Today's Headlines and Commentary

Today’s Headlines and Commentary

By Victoria Gallegos
Thursday, March 11, 2021, 1:15 PM

A Marine Corps veteran who was charged in the Capitol riot once served as a crew chief for the presidential Marine One helicopter squadron, writes the Washington Post. John Daniel Andries, who was charged with two felonies, joined the squadron in 2006 and served during the George W. Bush and Obama administrations. To serve on the squadron, members must have a top-secret clearance and an additional higher clearance, reserved for personnel close to the president. Andries is one of more than 30 veterans who have been charged with crimes in the January insurrection.

The Wall Street Journal released the six-minute recording of former President Trump’s phone call to the chief investigator of the Georgia Secretary of State’s office in December, during which he encouraged her to look for mail-in ballot fraud. In the phone call, Trump repeatedly told Frances Watson that he had won Georgia, and that “[w]hen the right answer comes out, you’ll be praised.” There is an ongoing criminal investigation into possible efforts to have Georgian officials overturn the state’s presidential election results, and a grand jury is expected to convene this month, according to Fulton County District Attorney Fani Willis.

President Biden will deliver a public address at 8 p.m. ET to discuss the nation’s coronavirus response, including his $1.9 trillion economic relief package which received Congressional approval yesterday, reports the New York Times.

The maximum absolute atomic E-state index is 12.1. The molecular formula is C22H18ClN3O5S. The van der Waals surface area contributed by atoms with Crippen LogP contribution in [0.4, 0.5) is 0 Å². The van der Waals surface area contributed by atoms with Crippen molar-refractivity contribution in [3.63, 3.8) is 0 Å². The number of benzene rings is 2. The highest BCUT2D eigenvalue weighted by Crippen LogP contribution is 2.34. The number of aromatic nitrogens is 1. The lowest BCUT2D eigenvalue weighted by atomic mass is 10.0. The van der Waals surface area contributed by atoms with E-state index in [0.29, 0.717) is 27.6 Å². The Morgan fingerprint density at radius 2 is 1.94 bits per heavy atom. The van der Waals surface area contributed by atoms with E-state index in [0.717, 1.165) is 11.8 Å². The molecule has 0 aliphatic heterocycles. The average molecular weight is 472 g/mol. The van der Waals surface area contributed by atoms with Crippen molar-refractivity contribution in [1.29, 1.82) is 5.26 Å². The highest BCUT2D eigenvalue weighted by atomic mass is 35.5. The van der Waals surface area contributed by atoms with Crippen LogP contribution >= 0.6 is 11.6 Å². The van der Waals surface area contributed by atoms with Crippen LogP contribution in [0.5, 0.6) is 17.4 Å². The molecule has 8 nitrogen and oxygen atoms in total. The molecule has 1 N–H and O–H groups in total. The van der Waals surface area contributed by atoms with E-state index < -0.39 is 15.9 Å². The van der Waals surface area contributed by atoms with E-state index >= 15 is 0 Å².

A third degree murder charge was reinstated in the trial of Derek Chauvin—the former Minneapolis police office charged with the death of George Floyd—following the Minnesota Supreme Court’s decision on Wednesday to not accept Chauvin’s appeal against the charge, reports the Hill. Chauvin is also facing second-degree murder charges and manslaughter chargers.

Merrick Garland was confirmed as Biden’s attorney general in a 70-30 Senate vote, writes the Post. During his time as a federal appeals court judge, Garland earned a reputation as a moderate consensus builder.

China’s parliament voted overwhelmingly to support a proposal on “improving the electoral system” of Hong Kong, reports CNN. The stated goal of the proposal is to ensure only “patriots” govern Hong Kong, meaning those who are loyal to China and the Chinese Communist Party. Last week, the Chinese National People’s Congress spokesperson stated Hong Kong’s anti-government protests and civil unrest in 2019 “showed that the electoral system needs to be improved,” to ensure “patriots govern.”

Turkey, Russia and Qatar are making a joint attempt to create a “lasting political solution in Syria,” according to Reuters. The foreign ministers of the three countries agreed the conflict must be ended by political settlement made in line with United Nations resolutions.

Eight anti-coup protesters were killed in Myanmar by security forces today, bringing the total number of protesters killed to 68, reports Reuters.

ICYMI: Yesterday on Lawfare

Herb Lin examined the similarities between Biden and Trump’s cyber strategies.

Peter Margulies and Ira Rubenstein proposed a hybrid approach to solving transatlantic data transfers while protecting privacy.

Lester Munson shared an episode of Fault Lines, titled “Supply Chains and Relationship Strains.”

Jen Patja Howell shared an episode of the Lawfare Podcast, featuring Bryce Klehm’s conversation with Wesley Morgan about his book, “The Hardest Place: The American Military Adrift in Afghanistan’s Pech Valley.”

Howell also shared an episode of Rational Security, the “Happy Birthday, Remote Jungle Studio” edition.

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